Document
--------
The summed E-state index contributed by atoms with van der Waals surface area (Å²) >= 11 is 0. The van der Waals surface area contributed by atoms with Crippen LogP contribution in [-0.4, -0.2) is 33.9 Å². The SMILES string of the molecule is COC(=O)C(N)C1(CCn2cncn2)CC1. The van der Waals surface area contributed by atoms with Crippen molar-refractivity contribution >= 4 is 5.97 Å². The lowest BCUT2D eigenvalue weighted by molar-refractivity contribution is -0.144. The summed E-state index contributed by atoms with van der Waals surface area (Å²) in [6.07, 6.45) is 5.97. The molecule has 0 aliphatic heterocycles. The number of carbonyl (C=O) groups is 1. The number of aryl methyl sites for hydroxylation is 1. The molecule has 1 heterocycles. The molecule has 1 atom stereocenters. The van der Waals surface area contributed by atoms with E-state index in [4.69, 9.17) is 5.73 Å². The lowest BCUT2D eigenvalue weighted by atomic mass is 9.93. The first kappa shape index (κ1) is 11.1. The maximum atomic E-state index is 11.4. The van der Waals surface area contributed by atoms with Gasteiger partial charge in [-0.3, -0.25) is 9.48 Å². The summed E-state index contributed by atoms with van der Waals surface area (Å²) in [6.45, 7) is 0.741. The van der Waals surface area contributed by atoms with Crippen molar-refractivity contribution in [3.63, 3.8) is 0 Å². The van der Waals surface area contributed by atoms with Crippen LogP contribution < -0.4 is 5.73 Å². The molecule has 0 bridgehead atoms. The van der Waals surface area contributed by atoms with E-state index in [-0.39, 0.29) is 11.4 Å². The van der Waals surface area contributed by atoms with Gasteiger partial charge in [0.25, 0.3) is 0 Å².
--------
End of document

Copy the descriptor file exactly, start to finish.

The summed E-state index contributed by atoms with van der Waals surface area (Å²) >= 11 is 0. The van der Waals surface area contributed by atoms with Crippen LogP contribution in [-0.4, -0.2) is 33.9 Å². The SMILES string of the molecule is COC(=O)C(N)C1(CCn2cncn2)CC1. The van der Waals surface area contributed by atoms with Crippen molar-refractivity contribution >= 4 is 5.97 Å². The lowest BCUT2D eigenvalue weighted by molar-refractivity contribution is -0.144. The summed E-state index contributed by atoms with van der Waals surface area (Å²) in [6.07, 6.45) is 5.97. The molecule has 0 aliphatic heterocycles. The number of carbonyl (C=O) groups is 1. The number of aryl methyl sites for hydroxylation is 1. The molecule has 1 heterocycles. The molecule has 1 atom stereocenters. The van der Waals surface area contributed by atoms with E-state index in [4.69, 9.17) is 5.73 Å². The lowest BCUT2D eigenvalue weighted by atomic mass is 9.93. The first kappa shape index (κ1) is 11.1. The maximum atomic E-state index is 11.4. The van der Waals surface area contributed by atoms with Gasteiger partial charge in [-0.3, -0.25) is 9.48 Å². The summed E-state index contributed by atoms with van der Waals surface area (Å²) in [6.45, 7) is 0.741. The van der Waals surface area contributed by atoms with Crippen molar-refractivity contribution in [3.63, 3.8) is 0 Å². The van der Waals surface area contributed by atoms with Crippen LogP contribution < -0.4 is 5.73 Å². The molecule has 0 bridgehead atoms. The van der Waals surface area contributed by atoms with E-state index in [-0.39, 0.29) is 11.4 Å². The van der Waals surface area contributed by atoms with Gasteiger partial charge in [0.25, 0.3) is 0 Å².